Rabbi Russell Jayne: Applying the Passover symbols to modern times

Rabbi Russell Jayne

By Rabbi Russell Jayne

(Calgary) – The Seder plate, an emblematic fixture of the Seder meal, carries with it profound significance in the observance of Pesach. Laden with symbolic foods such as an egg, shank bone, karpas, charoset and maror, it helps us narrate the story of liberation from Egyptian bondage in a very real and visceral way. However, this year, with the conflict between Israel and Hamas continuing to spread its shadow over all aspects of Jewish life and observance, these symbols are taking on new meaning for me as I continue to reflect on the complexities and challenges of the region.

The maror, or bitter herb, has usually represented the bitterness of slavery. Today, it seems to mirror the bitterness felt by both Israelis and Palestinians amidst the protracted conflict. Each side has endured so much suffering and loss, with a deep bitterness deeply entrenched in our collective consciousness. The bitter taste, which always brings tears to my eyes, can serve as a reminder of the need for us to acknowledge and address the grievances of both peoples, fostering empathy and understanding.Charoset, a sweet mixture of fruits and nuts, is used to symbolize the mortar used by our ancestors in Egypt, and also to sweeten with hope the bitterness of slavery. Because it is a diverse mixture, it has the power to represent the interconnectedness and shared history of the many diverse peoples who call this region home. It can serve as a metaphor for the necessity of cooperation and reconciliation because, despite our sometimes divergent narratives and aspirations, all who live in the land are inexorably linked by geography, history, and destiny.

The salt water into which a green vegetable or karpas is dipped symbolizes the tears shed during our time as slaves. Presently, it is a powerful reflection of the ongoing cycle of violence and sorrow perpetuated by Hamas’ attack on October 7th, and the tears of mourning shed for lives lost and futures shattered by this conflict. Yet, because the karpas is dipped into this water of sorrow, we acknowledge that there is hope for renewal and transformation. Our tears do not have to be the last word. There is always the possibility for healing and reconciliation, even in the face of seemingly insurmountable obstacles.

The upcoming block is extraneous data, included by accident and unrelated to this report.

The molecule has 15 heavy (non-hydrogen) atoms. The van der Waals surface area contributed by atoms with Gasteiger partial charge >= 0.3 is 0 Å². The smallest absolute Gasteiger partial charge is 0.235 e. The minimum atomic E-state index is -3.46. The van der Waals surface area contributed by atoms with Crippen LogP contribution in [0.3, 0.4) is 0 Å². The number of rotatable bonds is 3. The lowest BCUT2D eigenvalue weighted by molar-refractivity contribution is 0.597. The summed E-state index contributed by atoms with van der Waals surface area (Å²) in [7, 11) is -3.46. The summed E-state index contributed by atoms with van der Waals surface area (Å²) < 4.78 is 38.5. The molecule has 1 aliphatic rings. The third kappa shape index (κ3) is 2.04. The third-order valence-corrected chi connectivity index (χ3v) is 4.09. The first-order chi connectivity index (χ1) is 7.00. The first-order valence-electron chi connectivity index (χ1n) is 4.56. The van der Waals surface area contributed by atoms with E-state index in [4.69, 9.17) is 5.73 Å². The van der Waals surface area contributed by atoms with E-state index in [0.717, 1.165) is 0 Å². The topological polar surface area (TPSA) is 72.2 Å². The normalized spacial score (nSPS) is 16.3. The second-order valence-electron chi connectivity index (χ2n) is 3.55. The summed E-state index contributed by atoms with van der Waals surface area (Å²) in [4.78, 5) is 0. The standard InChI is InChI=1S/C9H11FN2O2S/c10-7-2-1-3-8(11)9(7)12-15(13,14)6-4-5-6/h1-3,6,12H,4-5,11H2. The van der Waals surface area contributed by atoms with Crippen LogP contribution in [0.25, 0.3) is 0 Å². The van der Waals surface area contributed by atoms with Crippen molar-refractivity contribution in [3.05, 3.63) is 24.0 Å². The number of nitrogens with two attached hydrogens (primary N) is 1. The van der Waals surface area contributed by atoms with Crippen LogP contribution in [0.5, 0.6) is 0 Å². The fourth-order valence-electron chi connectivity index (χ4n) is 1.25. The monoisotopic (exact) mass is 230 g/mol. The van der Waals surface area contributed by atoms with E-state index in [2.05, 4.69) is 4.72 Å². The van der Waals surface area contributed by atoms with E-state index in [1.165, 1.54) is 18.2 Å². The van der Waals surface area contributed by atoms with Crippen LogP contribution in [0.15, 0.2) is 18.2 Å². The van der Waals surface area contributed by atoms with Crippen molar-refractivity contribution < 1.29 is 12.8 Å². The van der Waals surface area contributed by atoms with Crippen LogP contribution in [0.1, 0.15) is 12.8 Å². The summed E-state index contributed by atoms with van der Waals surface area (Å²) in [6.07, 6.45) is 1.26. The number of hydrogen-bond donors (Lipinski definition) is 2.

The z’roa, or roasted shank bone, traditionally has represented the Pesach lamb sacrificed during the Exodus from Egypt. Today, it serves as a stark reminder of the sacrifices made by our people in the pursuit of our freedom, self-determination, and security. This conflict has exacted a heavy toll, with lives lost and families torn apart. The roasted shank bone should be a symbol of the continuing sacrifices that will be made by our people to overcome adversity and build a better future for all.

The beitzah, or roasted egg, symbolizes rebirth and renewal. Even as this war continues to rage, the presence of a egg represents a shared hope for a just and lasting peace. Like the egg, fragile yet full of potential, peace requires nurturing and protection. It necessitates the collective efforts of Israelis, Palestinians, and the international community so that conditions may be created to foster dialogue, reconciliation, and coexistence.

Finally, the matzah or unleavened bread, embodies the haste with which our ancestors fled Egypt. In the context of this current conflict, it has the ability to symbolize the urgency we must feel in addressing the root causes of violence and injustice endemic in our society. Just as our ancient ancestors journeyed in haste from bondage to freedom, so too must we now embark on a similar urgent journey towards peace and release from the toxicities that continue to poison our ability to see the image of Divinity in all creation.

The Haggadah enjoins each and every one of us to see ourselves as having literally come out of Egypt. I believe that by looking at the symbolic foods associated with the Seder meal through a deeper and broader lens we can facilitate that ancient charge by using this year’s festive gatherings to contemplate and deeply assess the complexities of this conflict and how to navigate our way through the current wilderness. So, as we gather around our Seder tables this year, let us both reflect on the lessons of the past and work towards a hopeful future that can be the ultimate expression of Tikkun Olam, a world freed from conflict and oppression.

Chag Pesach Sameach! Happy Passover to all!

Rabbi Cantor Russell Jayne is the spiritual leader and Kol Bo at Beth Tzedec congregation in Calgary.

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